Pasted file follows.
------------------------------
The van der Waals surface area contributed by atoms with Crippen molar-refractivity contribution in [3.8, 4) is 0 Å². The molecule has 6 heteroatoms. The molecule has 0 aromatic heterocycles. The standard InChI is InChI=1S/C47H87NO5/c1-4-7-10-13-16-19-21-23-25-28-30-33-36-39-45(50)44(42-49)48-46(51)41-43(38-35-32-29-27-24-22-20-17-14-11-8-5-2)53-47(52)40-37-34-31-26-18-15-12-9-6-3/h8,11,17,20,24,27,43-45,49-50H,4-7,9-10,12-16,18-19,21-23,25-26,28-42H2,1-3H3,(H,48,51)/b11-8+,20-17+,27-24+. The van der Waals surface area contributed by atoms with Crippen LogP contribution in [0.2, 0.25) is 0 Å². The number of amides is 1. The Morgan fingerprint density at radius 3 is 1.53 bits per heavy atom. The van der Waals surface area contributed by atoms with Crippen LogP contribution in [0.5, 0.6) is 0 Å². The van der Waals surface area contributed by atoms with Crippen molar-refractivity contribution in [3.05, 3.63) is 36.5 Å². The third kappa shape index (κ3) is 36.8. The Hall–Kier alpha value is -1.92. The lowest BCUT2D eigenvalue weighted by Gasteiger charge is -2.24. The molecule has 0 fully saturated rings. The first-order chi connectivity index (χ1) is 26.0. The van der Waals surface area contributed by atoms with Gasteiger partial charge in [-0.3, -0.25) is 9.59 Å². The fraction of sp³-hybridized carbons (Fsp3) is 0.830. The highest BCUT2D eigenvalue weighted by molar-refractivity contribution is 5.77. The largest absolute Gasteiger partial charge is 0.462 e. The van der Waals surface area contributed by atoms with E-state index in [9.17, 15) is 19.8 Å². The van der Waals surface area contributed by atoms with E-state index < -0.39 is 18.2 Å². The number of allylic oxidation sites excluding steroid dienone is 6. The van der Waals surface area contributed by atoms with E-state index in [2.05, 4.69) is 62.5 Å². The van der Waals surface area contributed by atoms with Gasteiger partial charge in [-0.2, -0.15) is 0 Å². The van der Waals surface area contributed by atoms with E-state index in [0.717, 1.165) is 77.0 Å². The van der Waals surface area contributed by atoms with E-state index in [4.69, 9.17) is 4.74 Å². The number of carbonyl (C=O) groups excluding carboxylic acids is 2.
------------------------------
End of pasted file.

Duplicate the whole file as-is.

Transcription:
The van der Waals surface area contributed by atoms with Crippen molar-refractivity contribution in [3.8, 4) is 0 Å². The molecule has 6 heteroatoms. The molecule has 0 aromatic heterocycles. The standard InChI is InChI=1S/C47H87NO5/c1-4-7-10-13-16-19-21-23-25-28-30-33-36-39-45(50)44(42-49)48-46(51)41-43(38-35-32-29-27-24-22-20-17-14-11-8-5-2)53-47(52)40-37-34-31-26-18-15-12-9-6-3/h8,11,17,20,24,27,43-45,49-50H,4-7,9-10,12-16,18-19,21-23,25-26,28-42H2,1-3H3,(H,48,51)/b11-8+,20-17+,27-24+. The van der Waals surface area contributed by atoms with Crippen LogP contribution in [0.2, 0.25) is 0 Å². The number of amides is 1. The Morgan fingerprint density at radius 3 is 1.53 bits per heavy atom. The van der Waals surface area contributed by atoms with Crippen LogP contribution in [0.5, 0.6) is 0 Å². The van der Waals surface area contributed by atoms with Crippen molar-refractivity contribution in [3.05, 3.63) is 36.5 Å². The third kappa shape index (κ3) is 36.8. The Hall–Kier alpha value is -1.92. The lowest BCUT2D eigenvalue weighted by Gasteiger charge is -2.24. The molecule has 0 fully saturated rings. The first-order chi connectivity index (χ1) is 26.0. The van der Waals surface area contributed by atoms with Gasteiger partial charge in [-0.3, -0.25) is 9.59 Å². The fraction of sp³-hybridized carbons (Fsp3) is 0.830. The highest BCUT2D eigenvalue weighted by molar-refractivity contribution is 5.77. The largest absolute Gasteiger partial charge is 0.462 e. The van der Waals surface area contributed by atoms with E-state index in [9.17, 15) is 19.8 Å². The van der Waals surface area contributed by atoms with E-state index < -0.39 is 18.2 Å². The number of allylic oxidation sites excluding steroid dienone is 6. The van der Waals surface area contributed by atoms with E-state index in [2.05, 4.69) is 62.5 Å². The van der Waals surface area contributed by atoms with Gasteiger partial charge in [-0.2, -0.15) is 0 Å². The van der Waals surface area contributed by atoms with E-state index in [0.717, 1.165) is 77.0 Å². The van der Waals surface area contributed by atoms with E-state index in [4.69, 9.17) is 4.74 Å². The number of carbonyl (C=O) groups excluding carboxylic acids is 2.